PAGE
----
1. ## Algebra/Trig - HELP!!!!!

Hey,
I have an exam in two days!
And I'm tearing my hair out (and so are all of my friends - I've asked 12 people this question and none of them know how to do it)...

xsin(x)=5
x=

Must use algebraic method for working (not allowed to use graphs).

Thanks,
Bobsalive

2. Originally Posted by bobsalive
Hey,
I have an exam in two days!
And I'm tearing my hair out (and so are all of my friends - I've asked 12 people this question and none of them know how to do it)...

xsin(x)=5
x=

Must use algebraic method for working (not allowed to use graphs).

Thanks,
Bobsalive
I'm not sure what you are talking about. This equation has no solution in terms of elementary functions. If you are allowed Calculus there are a variety of techniques you can use, but if you are denied that the only thing I can really think of is to do a "binary search" for the solution, which amounts to little more than guessing the solution and plugging numbers into a calculator. The method is not algebraic.

-Dan

3. Hey,
We are allowed to use calculus (I think this might be a calculus question - they aren't specifically set out in sections or anything like that).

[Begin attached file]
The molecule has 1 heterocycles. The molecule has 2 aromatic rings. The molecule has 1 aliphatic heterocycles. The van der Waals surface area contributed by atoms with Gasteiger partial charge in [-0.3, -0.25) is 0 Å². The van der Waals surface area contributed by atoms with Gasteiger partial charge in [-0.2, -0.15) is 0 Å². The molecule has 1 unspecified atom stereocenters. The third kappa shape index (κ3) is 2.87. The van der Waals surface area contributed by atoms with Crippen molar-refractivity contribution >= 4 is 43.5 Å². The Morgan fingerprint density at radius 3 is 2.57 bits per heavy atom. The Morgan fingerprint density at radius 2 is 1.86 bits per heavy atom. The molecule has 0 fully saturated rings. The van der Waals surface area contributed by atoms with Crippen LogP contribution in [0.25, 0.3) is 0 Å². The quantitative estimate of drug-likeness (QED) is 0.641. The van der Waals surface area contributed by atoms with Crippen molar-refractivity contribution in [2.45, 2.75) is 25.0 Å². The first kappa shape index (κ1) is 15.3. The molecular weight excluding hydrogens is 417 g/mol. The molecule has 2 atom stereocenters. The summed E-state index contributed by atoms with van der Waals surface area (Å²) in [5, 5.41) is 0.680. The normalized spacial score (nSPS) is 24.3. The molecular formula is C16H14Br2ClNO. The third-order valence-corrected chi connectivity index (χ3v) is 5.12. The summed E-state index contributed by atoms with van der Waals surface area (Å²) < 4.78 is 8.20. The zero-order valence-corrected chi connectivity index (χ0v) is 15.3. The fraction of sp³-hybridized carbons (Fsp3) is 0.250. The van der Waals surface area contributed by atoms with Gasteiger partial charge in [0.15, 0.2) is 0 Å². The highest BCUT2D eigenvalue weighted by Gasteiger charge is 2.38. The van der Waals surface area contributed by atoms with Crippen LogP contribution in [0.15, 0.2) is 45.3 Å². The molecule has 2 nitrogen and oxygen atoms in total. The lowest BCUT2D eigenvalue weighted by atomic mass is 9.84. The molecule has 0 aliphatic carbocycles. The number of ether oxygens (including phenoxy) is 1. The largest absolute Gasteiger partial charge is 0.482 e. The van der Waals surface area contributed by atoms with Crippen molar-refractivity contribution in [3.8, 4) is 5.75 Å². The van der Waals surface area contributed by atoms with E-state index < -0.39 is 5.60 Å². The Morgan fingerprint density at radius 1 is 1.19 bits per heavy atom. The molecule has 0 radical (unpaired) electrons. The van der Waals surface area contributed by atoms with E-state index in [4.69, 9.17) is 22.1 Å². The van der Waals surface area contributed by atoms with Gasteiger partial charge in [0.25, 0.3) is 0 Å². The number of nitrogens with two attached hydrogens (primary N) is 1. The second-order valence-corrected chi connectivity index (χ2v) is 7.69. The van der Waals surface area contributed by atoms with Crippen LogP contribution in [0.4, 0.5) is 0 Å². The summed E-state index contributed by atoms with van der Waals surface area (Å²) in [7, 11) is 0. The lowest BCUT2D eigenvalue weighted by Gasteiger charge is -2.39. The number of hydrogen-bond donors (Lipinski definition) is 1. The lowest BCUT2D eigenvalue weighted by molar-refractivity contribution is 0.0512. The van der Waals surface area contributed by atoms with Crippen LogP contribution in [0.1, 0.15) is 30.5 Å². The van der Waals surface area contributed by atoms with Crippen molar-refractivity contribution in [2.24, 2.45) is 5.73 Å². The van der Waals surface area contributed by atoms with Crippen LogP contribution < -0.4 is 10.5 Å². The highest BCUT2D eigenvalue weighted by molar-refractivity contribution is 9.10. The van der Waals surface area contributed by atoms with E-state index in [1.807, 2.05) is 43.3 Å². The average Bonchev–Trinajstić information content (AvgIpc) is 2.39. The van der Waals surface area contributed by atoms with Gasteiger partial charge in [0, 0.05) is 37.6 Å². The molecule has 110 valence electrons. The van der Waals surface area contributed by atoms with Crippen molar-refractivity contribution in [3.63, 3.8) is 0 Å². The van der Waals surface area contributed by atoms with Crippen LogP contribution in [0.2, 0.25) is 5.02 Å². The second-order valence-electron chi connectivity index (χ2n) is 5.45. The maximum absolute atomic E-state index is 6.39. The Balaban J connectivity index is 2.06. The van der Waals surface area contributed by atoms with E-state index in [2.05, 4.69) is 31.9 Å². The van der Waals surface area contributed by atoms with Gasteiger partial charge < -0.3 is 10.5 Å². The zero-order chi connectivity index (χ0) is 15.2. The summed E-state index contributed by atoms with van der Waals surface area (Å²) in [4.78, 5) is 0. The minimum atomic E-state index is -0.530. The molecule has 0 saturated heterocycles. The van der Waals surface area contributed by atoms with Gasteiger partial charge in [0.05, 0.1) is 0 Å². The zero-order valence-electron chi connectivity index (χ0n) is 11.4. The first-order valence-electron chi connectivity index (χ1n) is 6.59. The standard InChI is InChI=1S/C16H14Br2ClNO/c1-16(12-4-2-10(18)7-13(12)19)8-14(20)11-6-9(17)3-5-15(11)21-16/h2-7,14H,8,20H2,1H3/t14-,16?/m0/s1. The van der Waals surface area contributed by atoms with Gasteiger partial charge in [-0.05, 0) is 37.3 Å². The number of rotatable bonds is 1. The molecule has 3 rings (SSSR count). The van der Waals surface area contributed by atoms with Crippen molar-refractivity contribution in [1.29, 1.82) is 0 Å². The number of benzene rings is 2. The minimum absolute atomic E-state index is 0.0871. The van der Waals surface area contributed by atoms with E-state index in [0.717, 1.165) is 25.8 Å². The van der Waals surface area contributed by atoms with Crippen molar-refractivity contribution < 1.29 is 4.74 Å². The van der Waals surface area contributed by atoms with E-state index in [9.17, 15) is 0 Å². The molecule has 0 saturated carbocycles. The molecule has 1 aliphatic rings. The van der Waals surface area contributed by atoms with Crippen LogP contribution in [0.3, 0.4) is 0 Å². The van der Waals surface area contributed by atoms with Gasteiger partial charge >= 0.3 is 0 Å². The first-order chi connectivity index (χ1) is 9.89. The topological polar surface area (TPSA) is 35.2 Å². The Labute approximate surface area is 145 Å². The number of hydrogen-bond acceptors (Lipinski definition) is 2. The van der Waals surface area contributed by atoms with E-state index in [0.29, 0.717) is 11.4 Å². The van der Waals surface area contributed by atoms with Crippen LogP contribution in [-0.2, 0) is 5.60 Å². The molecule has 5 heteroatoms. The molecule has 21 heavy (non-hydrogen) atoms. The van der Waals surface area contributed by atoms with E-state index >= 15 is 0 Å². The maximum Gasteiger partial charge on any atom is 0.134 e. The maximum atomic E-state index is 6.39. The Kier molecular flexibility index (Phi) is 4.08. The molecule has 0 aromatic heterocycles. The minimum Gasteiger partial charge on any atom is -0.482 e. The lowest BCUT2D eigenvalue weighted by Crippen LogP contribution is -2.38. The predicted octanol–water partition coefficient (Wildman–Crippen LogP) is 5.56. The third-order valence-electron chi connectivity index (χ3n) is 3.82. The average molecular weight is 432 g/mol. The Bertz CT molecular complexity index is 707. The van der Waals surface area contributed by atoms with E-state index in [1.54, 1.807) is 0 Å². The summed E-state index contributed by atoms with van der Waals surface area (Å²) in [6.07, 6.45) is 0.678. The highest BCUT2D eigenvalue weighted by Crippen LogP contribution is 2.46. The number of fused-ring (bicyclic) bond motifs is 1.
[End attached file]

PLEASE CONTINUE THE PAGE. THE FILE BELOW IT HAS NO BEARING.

In terms of the binary search thing, we use a graphical method (using GDCs), and just plugged in y=xsin(x) and y=5 and found the intercepts, which occured at +/- 17.05 (rounded to 4 sf). But we still don't know how to get to this answer via non-graphical means.

Hopefully that helps with trying to answer the question! ANY leads are appreciated =)

Thanks,
Bobsalive

(and just for fun, someone else asked us "xsin(x)=0 x=?")

4. Originally Posted by bobsalive
and just for fun, someone else asked us "xsin(x)=0" x=?
Easy! Anything of which the sine function = 0. X = 0 or 180

Sorry, can't help with the original question. Still thinking about it.

5. Originally Posted by topsquark
is to do a "binary search" for the solution, which amounts to little more than guessing the solution and plugging numbers into a calculator. The method is not algebraic.

-Dan
Hey,
Sorry for misleading people in my first post - it doesn't have to be an algebraic method. It just has to be non-graphical and with working (so you can use calculus or trigonometry or whatever.)

Thanks,
Bobsalive

6. Originally Posted by bobsalive
Hey,
Sorry for misleading people in my first post - it doesn't have to be an algebraic method. It just has to be non-graphical and with working (so you can use calculus or trigonometry or whatever.)

Thanks,
Bobsalive
Try the Newton-Raphson method.

-Dan

7. There's a nice video on the Newton-Raphson method here. It's a link from this great calculus videos site to which the link was posted in "Useful Math Websites" by anyman.